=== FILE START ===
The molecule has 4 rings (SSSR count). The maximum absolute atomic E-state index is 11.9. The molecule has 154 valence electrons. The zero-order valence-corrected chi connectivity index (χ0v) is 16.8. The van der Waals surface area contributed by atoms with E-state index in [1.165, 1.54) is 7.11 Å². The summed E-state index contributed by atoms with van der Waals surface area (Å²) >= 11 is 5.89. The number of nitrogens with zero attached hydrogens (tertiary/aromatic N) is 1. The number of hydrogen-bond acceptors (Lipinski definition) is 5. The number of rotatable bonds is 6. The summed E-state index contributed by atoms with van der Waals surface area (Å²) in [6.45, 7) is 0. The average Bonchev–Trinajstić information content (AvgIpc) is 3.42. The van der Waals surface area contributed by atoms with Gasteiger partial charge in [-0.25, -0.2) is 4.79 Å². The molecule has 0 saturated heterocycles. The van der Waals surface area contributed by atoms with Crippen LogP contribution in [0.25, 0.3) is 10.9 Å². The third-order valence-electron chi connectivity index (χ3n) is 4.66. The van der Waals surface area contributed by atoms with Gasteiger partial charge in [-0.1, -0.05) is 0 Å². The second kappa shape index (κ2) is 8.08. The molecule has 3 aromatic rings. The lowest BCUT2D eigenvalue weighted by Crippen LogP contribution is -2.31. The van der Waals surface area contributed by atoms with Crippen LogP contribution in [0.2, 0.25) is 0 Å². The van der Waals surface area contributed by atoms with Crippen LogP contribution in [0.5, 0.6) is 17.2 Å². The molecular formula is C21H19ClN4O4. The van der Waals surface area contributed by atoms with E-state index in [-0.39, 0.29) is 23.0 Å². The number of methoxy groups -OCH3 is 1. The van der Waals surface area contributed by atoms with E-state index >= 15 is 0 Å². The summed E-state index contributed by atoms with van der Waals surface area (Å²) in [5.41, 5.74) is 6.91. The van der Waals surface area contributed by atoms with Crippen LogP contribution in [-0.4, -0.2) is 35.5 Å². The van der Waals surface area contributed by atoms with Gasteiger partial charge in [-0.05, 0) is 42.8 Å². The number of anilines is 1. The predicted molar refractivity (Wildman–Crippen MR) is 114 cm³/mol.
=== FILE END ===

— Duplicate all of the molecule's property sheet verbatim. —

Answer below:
The molecule has 4 rings (SSSR count). The maximum absolute atomic E-state index is 11.9. The molecule has 154 valence electrons. The zero-order valence-corrected chi connectivity index (χ0v) is 16.8. The van der Waals surface area contributed by atoms with E-state index in [1.165, 1.54) is 7.11 Å². The summed E-state index contributed by atoms with van der Waals surface area (Å²) >= 11 is 5.89. The number of nitrogens with zero attached hydrogens (tertiary/aromatic N) is 1. The number of hydrogen-bond acceptors (Lipinski definition) is 5. The number of rotatable bonds is 6. The summed E-state index contributed by atoms with van der Waals surface area (Å²) in [6.45, 7) is 0. The average Bonchev–Trinajstić information content (AvgIpc) is 3.42. The van der Waals surface area contributed by atoms with Gasteiger partial charge in [-0.25, -0.2) is 4.79 Å². The molecule has 0 saturated heterocycles. The van der Waals surface area contributed by atoms with Crippen LogP contribution in [0.25, 0.3) is 10.9 Å². The third-order valence-electron chi connectivity index (χ3n) is 4.66. The van der Waals surface area contributed by atoms with Gasteiger partial charge in [-0.1, -0.05) is 0 Å². The second kappa shape index (κ2) is 8.08. The molecule has 3 aromatic rings. The lowest BCUT2D eigenvalue weighted by Crippen LogP contribution is -2.31. The van der Waals surface area contributed by atoms with Crippen LogP contribution in [0.2, 0.25) is 0 Å². The van der Waals surface area contributed by atoms with Crippen LogP contribution in [0.5, 0.6) is 17.2 Å². The molecular formula is C21H19ClN4O4. The van der Waals surface area contributed by atoms with E-state index in [-0.39, 0.29) is 23.0 Å². The number of methoxy groups -OCH3 is 1. The van der Waals surface area contributed by atoms with E-state index >= 15 is 0 Å². The summed E-state index contributed by atoms with van der Waals surface area (Å²) in [5.41, 5.74) is 6.91. The van der Waals surface area contributed by atoms with Crippen LogP contribution in [-0.4, -0.2) is 35.5 Å². The van der Waals surface area contributed by atoms with Gasteiger partial charge in [-0.05, 0) is 42.8 Å². The number of anilines is 1. The predicted molar refractivity (Wildman–Crippen MR) is 114 cm³/mol.